4. Sadly we've no idea when we might get to see the results.....
  5. The odd thing about this in many ways for myself is how the press release never mentions the 'N' word, so although it pops up on Nokia's mobile website, the press release only talks about Microsoft's Lumia 530. But I digress! I would imagine that these use the same fine plastics as in past generations. The phone receives a useful speed bump to a Snapdragon 200 processor (I bet you didn't know it was quad-core). It also has a 854x480 4" screen and a 5mp rear camera (no front camera). It also comes with 512mb RAM and 4GB of built in memory (supports up to 128GB micro SD cards). What is missing from this handset which was first launched in developing countries, is the dual sim function which would have made this mildly interesting for budget smartphone people. Naturally, people won't be using this for Microsoft's Skype (although it is included) or for Selfies, but then again, those people will probably be far more interested in what Microsoft has to say in two weeks from now......
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  7. First the Nokia Lumia 920. Whilst it kept a very similar design to the N9, Lumia 800/900, it's also lost a bit of it's classiness. Gone is the smooth matt metal finish, and in comes a more shiny plastic look. No Cyan either! It does come in red, yellow, white, grey and black though. The display is a now more impressive 4.5" 1280 x 768, and Nokia claims its much brighter and faster than other LCD displays used in mobiles. Also Nokia may have something more interesting for people who suffer cold winters. The touchscreen can be used with gloves thanks to a Synaptics Clear Pad Series 3 sensor. Beyond the screen, the handset has a dual core 1.5GHz processor, 32GB built in storage, 1GB RAM, 2,000mAh battery and NFC. The Pureview camera is one of the main talking points. Anyone expecting a repeat of Nokia's 808 Pureview, with a 41 megapixel camera will be sorely disappointed. Nokia have now decided it's not about the pixels, but about image quality. Pureview now has a 8 megepixel sensor with image stabilisation, which Nokia claims makes it far better at taking sharp photos. A Nokia demo given in the video below. Nokia also released the Lumia 820. It comes with the same processor and memory as the 920, and also adds cyan and purple to it's colour roster. Sadly it loses a bit of the design with rounder edges, and shares the same poor resolution as the Lumia 800 (800 x 480) on a slightly bigger 4.3" screen. The screen is also now flat (and not convex), and it doesn't come with 'Pureview' technology, but a standard 8 megapixel camera, without image stabilisation. Although it does come with 8GB storage built in, it does also accomodate an extra 32GB with a memory card. (Why can't the 920?) It also has a 1650mAh battery. Other interesting snippets. Both phones now use micro-sims, the 920 can also use wireless charging via a pad. A nice thing which we hope to see on more and more mainstream handsets. Nokia also showed off it's new Lens app (which didn't work during the demo...) which adds augmented information to what you see through the camera. They also showed off Bing Vision search. Think Google Goggles. Sadly Nokia gave no clues about prices and release dates. So nothing for people to look forward to, apart from the Apple iPhone launch next week. Odds of Apple not telling us when it will be available, and for how much? Nokia's share price dropped 15% following the press conference. Let's hope the markets are treating Nokia with kid gloves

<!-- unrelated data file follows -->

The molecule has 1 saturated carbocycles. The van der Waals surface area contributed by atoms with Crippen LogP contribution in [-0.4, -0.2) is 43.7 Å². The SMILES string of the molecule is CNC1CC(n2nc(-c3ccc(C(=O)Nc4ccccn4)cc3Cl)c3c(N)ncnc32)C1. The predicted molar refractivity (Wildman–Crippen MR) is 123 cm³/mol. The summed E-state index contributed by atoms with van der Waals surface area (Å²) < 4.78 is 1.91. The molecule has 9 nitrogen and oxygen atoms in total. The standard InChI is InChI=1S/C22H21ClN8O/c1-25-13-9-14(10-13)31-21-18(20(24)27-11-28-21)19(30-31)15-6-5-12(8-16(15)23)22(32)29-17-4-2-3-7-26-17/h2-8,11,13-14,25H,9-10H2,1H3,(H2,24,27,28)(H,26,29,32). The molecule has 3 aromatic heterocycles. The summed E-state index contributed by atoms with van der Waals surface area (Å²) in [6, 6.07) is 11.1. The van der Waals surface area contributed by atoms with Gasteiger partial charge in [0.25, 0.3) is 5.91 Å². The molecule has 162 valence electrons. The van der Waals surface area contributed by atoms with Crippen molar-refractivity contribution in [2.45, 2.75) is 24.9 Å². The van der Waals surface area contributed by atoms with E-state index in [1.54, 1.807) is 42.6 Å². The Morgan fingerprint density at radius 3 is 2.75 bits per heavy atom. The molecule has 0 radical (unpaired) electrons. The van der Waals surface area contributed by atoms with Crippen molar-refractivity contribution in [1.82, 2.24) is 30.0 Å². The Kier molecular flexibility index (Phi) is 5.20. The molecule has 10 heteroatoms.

8. Despite always being told that there is no Plan B for Nokia if Windows Phone doesn't take off, new Chairman, Risto Siilasmaa, has admitted that there is a contingency plan. He wouldn't reveal what that plan is, but people will obviously gossip about Android. I prefer to talk about making wellington boots and selling the rest. Source As part of of Nokia's bullishness (BS for short), they've proudly announced how popular Nokia Store is. They've got 120 million registered users and provide 15 million downloads of apps a day, with over 100,000 apps available in 190 countries. All big numbers. Shame they plan to abandon all those people. Source Finally. Nokia doesn't seem to be so keen on the Nexus 7 and complain that Google and Asus have not even approached them to licence their wifi patents for use in the tablet. Odds on that Nokia won't go for Apple's blocking tactics, but rather go out with a begging bowl to keep them going. It seems that Nokia does have a cunning 'Plan B' after all. Source
  9. Nokia Beta Labs' seems to be getting the last bit of smartness out of Symbian S40. It's only currently available for Asha handsets, but should become available for other suitable handsets later.
  10. New partners include PGA Tour, ESPN, Electronic Arts, Rovio, Groupon, Paypal, Time, Newsweek and Box. Some of these partnerships will be exclusive to the Lumia brand until September 2012, before becoming universal Windows Phone apps. The question is, will it be enough to tempt new phone purchases for Lumia handsets. Most of the public would be shocked to find that apps from the new partners were not already available. It can only be good for Windows Phone in the long run to have some big names finally joining.
  11. Do you have a Nokia Windows Phone? Are you often going to new places? Want to find the nearest Starbucks? Normal maps are no good, as you can't read a map? Nokia has just the app for you! Nokia has released City Lens in it's Beta Labs. Basically its yet another Augmented Reality app to help you orientate yourself and find the nearest hairdresser, bar etc. As seems compulsory these days, you can also share your location with all your other Windows Phone toting friends...